In Search of Natural Light

These past few weeks, I have been knitting and reading with an Icelandic theme.  I am still reading “Names for the Sea:  A Stranger in Iceland“.  The author spent a year teaching 19th century English literature in Iceland.  But she hardly ever writes about that.  Mostly she writes about the absence of fruit and vegetables and how strange it feels to be “a foreigner”. 
Now, Iceland is a place I have always had on my “must visit” list.  But the threat of a 3-day journey by ship over rough seas followed by the torture of a diet of cottage cheese and dried fish?  Um… no thanks!

Except… maybe it’s not really like that.  There doesn’t seem to be a ferry from Aberdeen anymore. I would have to fly to Copenhagen  and then to Reykjavik.  Expensive and complex, but at least sea-sickness would not be an issue.

Continuing on the Icelandic theme, last weekend I picked up a copy of Knitscene and devoured an article by Cirilia Rose about a gathering of the knitterati in Iceland.  There’s more on her blog. She talks of boutique shopping and wonderful hot chocolate and amazing yarn, set in an awe-inspiring landscape. With Jared Flood, Stephen West, Ysolda Teague…. the whole gang was there!  That’s more like it! If I ever win the Lottery (unlikely, as I never buy a ticket) I will go on a Knitting Iceland holiday.
I see that Cirilia has also written a piece for the latest issue of PomPom.  Has anyone seen this?  Is it worth £9.50?
So I returned to “Names for the Sea” with a more circumspect eye and read a little deeper. Isn’t it funny how you trust your narrator?  Maybe Sarah Moss isn’t like me after all!  Maybe we wouldn’t get on if we met in real life!  Or maybe she was just rather depressed.  I wouldn’t blame her:  two young children, a new job, living in an unfamiliar country in the midst of an economic crash with a volcano erupting down the road.  Yeah, that could get to you!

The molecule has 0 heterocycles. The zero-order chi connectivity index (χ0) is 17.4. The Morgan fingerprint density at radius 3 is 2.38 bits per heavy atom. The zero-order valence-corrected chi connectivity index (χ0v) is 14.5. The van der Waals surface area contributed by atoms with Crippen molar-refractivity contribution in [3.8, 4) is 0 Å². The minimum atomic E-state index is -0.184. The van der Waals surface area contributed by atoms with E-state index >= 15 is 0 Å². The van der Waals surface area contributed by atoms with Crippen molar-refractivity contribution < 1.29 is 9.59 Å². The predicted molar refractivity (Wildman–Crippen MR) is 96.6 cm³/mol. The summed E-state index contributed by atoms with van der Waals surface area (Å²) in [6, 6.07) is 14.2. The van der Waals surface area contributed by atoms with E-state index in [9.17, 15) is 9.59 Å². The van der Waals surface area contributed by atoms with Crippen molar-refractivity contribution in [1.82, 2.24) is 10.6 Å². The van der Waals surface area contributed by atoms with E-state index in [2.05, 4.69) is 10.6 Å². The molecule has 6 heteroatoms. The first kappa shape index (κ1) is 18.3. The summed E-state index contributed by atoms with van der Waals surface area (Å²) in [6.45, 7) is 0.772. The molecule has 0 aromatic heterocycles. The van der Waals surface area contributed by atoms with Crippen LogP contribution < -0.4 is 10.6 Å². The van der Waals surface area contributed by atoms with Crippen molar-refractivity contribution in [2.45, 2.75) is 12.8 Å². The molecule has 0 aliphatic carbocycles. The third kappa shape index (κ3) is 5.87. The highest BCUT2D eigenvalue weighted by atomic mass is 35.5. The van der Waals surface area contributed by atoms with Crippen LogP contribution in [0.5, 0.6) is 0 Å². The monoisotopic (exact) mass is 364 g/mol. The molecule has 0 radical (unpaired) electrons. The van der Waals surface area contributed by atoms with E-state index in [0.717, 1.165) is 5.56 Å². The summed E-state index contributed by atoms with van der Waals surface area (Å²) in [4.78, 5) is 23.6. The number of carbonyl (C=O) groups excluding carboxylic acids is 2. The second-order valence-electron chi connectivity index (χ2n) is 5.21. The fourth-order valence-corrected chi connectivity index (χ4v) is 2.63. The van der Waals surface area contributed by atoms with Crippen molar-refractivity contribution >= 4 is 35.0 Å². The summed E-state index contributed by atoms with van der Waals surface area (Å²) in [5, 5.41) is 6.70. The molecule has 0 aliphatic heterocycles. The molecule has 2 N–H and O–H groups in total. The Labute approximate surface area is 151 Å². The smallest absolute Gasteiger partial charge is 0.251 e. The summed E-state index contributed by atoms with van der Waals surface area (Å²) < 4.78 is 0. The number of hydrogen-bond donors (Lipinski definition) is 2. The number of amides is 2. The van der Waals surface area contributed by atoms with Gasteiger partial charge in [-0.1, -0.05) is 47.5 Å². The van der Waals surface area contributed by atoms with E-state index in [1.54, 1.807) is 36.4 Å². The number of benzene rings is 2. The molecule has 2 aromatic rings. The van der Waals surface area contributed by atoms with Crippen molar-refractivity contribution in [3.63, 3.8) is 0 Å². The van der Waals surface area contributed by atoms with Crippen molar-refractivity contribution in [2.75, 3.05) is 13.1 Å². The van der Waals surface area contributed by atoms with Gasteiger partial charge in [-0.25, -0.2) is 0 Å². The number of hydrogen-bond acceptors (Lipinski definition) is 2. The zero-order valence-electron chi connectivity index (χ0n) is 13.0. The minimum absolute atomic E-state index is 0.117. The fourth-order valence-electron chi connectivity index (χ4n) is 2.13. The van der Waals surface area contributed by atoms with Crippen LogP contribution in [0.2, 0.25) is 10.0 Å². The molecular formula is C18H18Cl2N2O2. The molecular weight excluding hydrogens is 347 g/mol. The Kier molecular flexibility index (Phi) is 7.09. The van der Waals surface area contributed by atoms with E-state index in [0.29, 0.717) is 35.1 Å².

She writes of the absence of daylight in winter.  As if this was unusual.  And I realised that even within the UK our experience of light is very different from North to South.  Talking to The Girl on Sunday, she was shocked to hear that there had only been daylight between about 10am and 3pm that day in Aberdeen.  She said someone at school had asked her if it was darker in the North and she hadn’t really known.  Yes.  Yes, it is.
Other things about Icelandic living rang loud bells for me – the prevailing driving style:  too fast, too close,  in big cars, with zero use of mirrors or signals. Sarah Moss’s reaction to this was to stay indoors, avoiding driving wherever possible.  Yup.  That’s me.  Only to discover she had spent almost a year in Iceland and seen nothing beyond the domestic and working realms?  Yup.
And the local attitude to money among those of working age? The same.  There are very few second-hand shops in Aberdeenshite, unless you mean charity shops.  People buy new and throw away last year’s model. Interiors are cream-carpeted and glossy.  Children here do not wear patched hand-me-down clothes like the middle-class kids of London, they have the latest designer labels.
Remoteness, insularity, over-inflated consumerist expectations and debt:  that’s what Iceland and NE Scotland have in common!
And yet, there must be pockets of resistance here, as in Iceland. I just need to find them.
Until then, I have blogland.
And this last week, with an office unexpectedly to myself, I have spent my lunchtimes listening to knitting podcasts while knitting – wow!  Creativity in the workplace!  This is a whole new realm of knitterly exposure!  I recommend Student Knits (UK) and A Playful Day (UK) and also enjoyed an episode of Dramatic Knits (USA).

And with the exciting news of a one per cent annual payrise, back-dated to 1 August I am treating myself to a glorious necklace (as seen on Attic 24).
To hell with Burgundy! (Or Reykjavik.)